Earth is a treasure trove of biodiversity, with over 8.7 million known species alive today, and that only represents an estimated 20 percent of all of the existing species that currently exist. But despite the sheer diversity of lifeforms, be it plant, animal, or microbe, we all share a common single-celled ancestor that started to diverge into new species 1.6 billion years ago. And because of that common ancestor, all species have a lot in common when it comes to our DNA: chimpanzees are nearly genetically identical to us; we share 69 percent of our genetic makeup with the otherwise oddball platypus; and we have even one-quarter of our code in common with rice.

But, as evolution would have it, as different species emerged, each came with a different set of traits, including extremely useful abilities such as being able to regenerate lost limbs. It was the possibility of humans still sharing DNA with species that can regenerate missing body parts that prompted two researchers from Maine’s MDI Biological Laboratory to compare the genetic codes responsible for that regeneration of three such species: the Mexican axolotl salamander; the ray-finned bichir, a fish from Africa; and the zebrafish, common to India. And the similarities between the species’ was striking.

“I remember that day very well — it was a fantastic feeling,” remarks Benjamin L. King, one of the researchers. “We didn’t expect the patterns of genetic expression to be vastly different in the three species, but it was amazing to see that they were consistently the same.”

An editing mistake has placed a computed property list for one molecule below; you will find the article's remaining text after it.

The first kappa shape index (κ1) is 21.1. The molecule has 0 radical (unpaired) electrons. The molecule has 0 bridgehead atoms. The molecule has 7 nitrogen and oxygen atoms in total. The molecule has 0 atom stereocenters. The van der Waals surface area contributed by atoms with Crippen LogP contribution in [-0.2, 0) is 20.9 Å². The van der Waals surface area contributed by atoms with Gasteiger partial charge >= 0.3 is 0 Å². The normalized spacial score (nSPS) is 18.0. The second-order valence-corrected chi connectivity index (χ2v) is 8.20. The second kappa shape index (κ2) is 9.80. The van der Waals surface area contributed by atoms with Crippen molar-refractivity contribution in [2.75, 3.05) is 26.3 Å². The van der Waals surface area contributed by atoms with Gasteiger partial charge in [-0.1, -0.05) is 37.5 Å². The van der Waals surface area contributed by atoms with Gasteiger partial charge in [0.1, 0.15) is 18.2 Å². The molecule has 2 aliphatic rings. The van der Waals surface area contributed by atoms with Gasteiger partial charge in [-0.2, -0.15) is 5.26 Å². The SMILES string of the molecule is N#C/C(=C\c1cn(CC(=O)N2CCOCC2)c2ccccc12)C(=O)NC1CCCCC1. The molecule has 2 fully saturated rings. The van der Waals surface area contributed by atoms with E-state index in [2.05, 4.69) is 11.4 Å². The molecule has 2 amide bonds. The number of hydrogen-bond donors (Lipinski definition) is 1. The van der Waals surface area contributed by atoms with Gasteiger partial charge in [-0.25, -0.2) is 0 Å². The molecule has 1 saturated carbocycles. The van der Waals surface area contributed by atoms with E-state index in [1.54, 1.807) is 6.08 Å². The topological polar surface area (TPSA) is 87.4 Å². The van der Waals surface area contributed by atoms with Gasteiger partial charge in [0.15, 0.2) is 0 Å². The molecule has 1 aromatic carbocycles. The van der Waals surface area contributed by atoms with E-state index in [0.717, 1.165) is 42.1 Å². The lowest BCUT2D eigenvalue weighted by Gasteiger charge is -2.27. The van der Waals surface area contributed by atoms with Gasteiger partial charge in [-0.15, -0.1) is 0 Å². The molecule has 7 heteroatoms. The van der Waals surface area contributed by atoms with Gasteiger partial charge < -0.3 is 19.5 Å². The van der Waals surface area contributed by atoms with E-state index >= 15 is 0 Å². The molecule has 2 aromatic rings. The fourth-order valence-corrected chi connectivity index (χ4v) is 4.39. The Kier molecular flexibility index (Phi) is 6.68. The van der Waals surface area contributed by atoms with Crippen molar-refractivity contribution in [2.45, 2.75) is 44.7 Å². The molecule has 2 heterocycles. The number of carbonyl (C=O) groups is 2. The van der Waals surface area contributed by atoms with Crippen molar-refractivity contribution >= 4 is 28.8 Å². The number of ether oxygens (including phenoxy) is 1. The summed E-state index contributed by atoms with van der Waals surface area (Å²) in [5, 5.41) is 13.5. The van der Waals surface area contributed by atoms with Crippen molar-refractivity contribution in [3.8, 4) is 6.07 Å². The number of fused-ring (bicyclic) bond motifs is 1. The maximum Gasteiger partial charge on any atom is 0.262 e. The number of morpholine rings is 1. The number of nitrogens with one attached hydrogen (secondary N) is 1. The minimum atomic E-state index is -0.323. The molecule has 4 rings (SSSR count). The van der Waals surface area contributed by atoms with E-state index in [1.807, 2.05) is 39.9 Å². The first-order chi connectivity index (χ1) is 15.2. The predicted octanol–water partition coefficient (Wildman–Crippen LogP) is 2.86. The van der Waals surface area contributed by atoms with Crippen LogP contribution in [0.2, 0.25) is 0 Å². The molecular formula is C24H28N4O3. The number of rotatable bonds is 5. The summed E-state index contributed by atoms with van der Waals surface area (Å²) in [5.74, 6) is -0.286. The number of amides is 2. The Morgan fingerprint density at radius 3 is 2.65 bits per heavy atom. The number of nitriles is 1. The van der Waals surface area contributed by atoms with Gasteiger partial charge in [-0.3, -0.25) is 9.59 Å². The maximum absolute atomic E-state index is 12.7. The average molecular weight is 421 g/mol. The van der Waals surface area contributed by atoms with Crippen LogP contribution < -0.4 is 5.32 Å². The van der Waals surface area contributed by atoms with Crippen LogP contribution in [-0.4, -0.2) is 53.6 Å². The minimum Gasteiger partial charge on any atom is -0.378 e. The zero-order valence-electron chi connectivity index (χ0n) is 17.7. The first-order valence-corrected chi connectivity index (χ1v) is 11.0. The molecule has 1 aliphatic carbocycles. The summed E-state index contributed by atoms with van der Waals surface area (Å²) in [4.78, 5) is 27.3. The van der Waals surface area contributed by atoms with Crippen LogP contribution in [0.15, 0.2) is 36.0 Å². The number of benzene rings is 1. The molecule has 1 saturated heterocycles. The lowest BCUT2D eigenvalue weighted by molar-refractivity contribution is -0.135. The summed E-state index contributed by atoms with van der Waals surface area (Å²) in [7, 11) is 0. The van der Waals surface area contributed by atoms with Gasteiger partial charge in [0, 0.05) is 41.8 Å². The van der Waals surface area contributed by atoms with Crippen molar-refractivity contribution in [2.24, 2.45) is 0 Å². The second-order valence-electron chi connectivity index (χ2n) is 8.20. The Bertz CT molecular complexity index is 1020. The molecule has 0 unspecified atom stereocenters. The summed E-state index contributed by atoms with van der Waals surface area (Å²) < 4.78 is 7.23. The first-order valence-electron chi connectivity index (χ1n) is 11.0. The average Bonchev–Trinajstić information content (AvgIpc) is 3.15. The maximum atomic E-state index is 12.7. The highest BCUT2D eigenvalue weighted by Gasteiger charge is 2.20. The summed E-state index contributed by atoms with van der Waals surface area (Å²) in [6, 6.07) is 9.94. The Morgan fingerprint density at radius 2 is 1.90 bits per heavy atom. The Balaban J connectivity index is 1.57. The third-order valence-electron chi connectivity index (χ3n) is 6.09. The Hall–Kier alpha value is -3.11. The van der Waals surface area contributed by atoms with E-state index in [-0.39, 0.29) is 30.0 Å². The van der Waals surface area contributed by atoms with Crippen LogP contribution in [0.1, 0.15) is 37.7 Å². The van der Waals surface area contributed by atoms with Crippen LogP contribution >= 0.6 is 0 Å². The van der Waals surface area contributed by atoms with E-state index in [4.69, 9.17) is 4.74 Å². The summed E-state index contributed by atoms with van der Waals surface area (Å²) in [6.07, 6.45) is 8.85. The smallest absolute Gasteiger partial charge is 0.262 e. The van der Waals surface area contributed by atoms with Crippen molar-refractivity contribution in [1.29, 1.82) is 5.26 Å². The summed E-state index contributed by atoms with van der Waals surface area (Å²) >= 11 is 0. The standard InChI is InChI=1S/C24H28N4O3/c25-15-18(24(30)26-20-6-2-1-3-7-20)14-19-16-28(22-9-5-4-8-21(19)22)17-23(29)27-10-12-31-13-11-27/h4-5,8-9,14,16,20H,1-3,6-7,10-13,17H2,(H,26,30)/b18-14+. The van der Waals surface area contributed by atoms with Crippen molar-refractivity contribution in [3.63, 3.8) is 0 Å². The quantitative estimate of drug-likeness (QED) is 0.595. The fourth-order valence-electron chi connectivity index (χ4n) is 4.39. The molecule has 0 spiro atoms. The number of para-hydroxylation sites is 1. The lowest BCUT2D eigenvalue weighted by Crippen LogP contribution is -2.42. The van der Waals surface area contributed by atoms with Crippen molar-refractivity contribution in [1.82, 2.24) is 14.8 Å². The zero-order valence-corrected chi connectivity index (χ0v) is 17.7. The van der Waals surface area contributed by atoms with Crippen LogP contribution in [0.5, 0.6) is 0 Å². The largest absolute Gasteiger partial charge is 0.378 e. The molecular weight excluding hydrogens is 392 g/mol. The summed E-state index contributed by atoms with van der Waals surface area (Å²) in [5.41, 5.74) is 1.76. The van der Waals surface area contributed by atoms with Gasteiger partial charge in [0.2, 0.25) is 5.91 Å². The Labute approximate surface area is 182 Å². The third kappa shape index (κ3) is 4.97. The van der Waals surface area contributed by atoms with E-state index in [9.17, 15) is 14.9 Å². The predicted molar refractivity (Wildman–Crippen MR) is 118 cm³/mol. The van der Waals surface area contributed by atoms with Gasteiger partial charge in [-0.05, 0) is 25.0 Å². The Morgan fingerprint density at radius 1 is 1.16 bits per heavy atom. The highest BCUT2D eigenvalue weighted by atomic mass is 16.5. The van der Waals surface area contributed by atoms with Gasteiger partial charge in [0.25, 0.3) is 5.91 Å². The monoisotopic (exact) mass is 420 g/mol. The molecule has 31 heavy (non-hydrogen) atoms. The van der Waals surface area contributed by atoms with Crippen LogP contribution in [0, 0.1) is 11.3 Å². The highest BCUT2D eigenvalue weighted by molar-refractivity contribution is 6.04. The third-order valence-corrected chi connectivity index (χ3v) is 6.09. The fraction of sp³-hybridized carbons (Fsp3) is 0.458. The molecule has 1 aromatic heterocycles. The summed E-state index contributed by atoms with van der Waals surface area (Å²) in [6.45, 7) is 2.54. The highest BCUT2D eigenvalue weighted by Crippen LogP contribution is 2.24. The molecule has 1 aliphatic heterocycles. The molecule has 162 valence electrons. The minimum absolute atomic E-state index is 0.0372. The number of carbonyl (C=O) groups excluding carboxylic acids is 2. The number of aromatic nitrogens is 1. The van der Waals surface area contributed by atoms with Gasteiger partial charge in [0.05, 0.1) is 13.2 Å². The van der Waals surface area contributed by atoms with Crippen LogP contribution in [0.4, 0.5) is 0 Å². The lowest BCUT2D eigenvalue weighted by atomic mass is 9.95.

The axolotl, bichir and zebrafish all shared a common ancestor that they split from roughly 420 million years ago, but their evolution saw fit to keep the same genetic code responsible for regrowing limbs. The researchers hope that this new finding will help shed light on not only how other species regenerate tissue, but also why humans don’t have that ability, and hopefully to develop therapies that can trigger that level of regeneration in patients that require that level of healing.

“Limb regeneration in humans may sound like science fiction, but it’s within the realm of possibility,” explains co-researcher Voot P. Yin. “The fact that we’ve identified a genetic signature for limb regeneration in three different species with three different types of appendages suggests that nature has created a common genetic instruction manual governing regeneration that may be shared by all forms of animal life, including humans.” 

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